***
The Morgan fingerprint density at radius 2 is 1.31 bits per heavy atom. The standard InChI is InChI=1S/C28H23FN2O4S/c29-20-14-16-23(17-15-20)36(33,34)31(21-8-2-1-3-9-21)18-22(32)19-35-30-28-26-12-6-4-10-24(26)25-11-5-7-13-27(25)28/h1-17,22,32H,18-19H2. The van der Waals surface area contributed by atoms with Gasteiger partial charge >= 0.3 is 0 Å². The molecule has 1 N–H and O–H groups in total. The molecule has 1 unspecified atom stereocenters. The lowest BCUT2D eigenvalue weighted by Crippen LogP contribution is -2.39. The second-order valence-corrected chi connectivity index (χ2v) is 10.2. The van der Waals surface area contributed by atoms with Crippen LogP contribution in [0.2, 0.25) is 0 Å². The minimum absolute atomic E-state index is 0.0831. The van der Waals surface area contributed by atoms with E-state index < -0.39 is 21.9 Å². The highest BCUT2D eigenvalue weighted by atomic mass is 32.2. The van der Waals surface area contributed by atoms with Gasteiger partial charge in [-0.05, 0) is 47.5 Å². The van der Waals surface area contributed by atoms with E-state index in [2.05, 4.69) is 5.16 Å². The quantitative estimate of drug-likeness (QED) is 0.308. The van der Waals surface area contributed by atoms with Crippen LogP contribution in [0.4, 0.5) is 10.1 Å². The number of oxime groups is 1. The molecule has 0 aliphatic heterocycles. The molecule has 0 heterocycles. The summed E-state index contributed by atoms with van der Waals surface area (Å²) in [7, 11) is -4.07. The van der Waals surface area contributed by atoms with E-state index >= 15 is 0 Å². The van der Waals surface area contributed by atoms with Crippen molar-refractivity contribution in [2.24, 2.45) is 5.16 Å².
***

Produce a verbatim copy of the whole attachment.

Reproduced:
The Morgan fingerprint density at radius 2 is 1.31 bits per heavy atom. The standard InChI is InChI=1S/C28H23FN2O4S/c29-20-14-16-23(17-15-20)36(33,34)31(21-8-2-1-3-9-21)18-22(32)19-35-30-28-26-12-6-4-10-24(26)25-11-5-7-13-27(25)28/h1-17,22,32H,18-19H2. The van der Waals surface area contributed by atoms with Gasteiger partial charge >= 0.3 is 0 Å². The molecule has 1 N–H and O–H groups in total. The molecule has 1 unspecified atom stereocenters. The lowest BCUT2D eigenvalue weighted by Crippen LogP contribution is -2.39. The second-order valence-corrected chi connectivity index (χ2v) is 10.2. The van der Waals surface area contributed by atoms with Crippen LogP contribution in [0.2, 0.25) is 0 Å². The minimum absolute atomic E-state index is 0.0831. The van der Waals surface area contributed by atoms with E-state index < -0.39 is 21.9 Å². The highest BCUT2D eigenvalue weighted by atomic mass is 32.2. The van der Waals surface area contributed by atoms with Gasteiger partial charge in [-0.05, 0) is 47.5 Å². The van der Waals surface area contributed by atoms with E-state index in [2.05, 4.69) is 5.16 Å². The quantitative estimate of drug-likeness (QED) is 0.308. The van der Waals surface area contributed by atoms with Crippen LogP contribution in [0.4, 0.5) is 10.1 Å². The number of oxime groups is 1. The molecule has 0 aliphatic heterocycles. The molecule has 0 heterocycles. The summed E-state index contributed by atoms with van der Waals surface area (Å²) in [7, 11) is -4.07. The van der Waals surface area contributed by atoms with E-state index >= 15 is 0 Å². The van der Waals surface area contributed by atoms with Crippen molar-refractivity contribution in [2.24, 2.45) is 5.16 Å².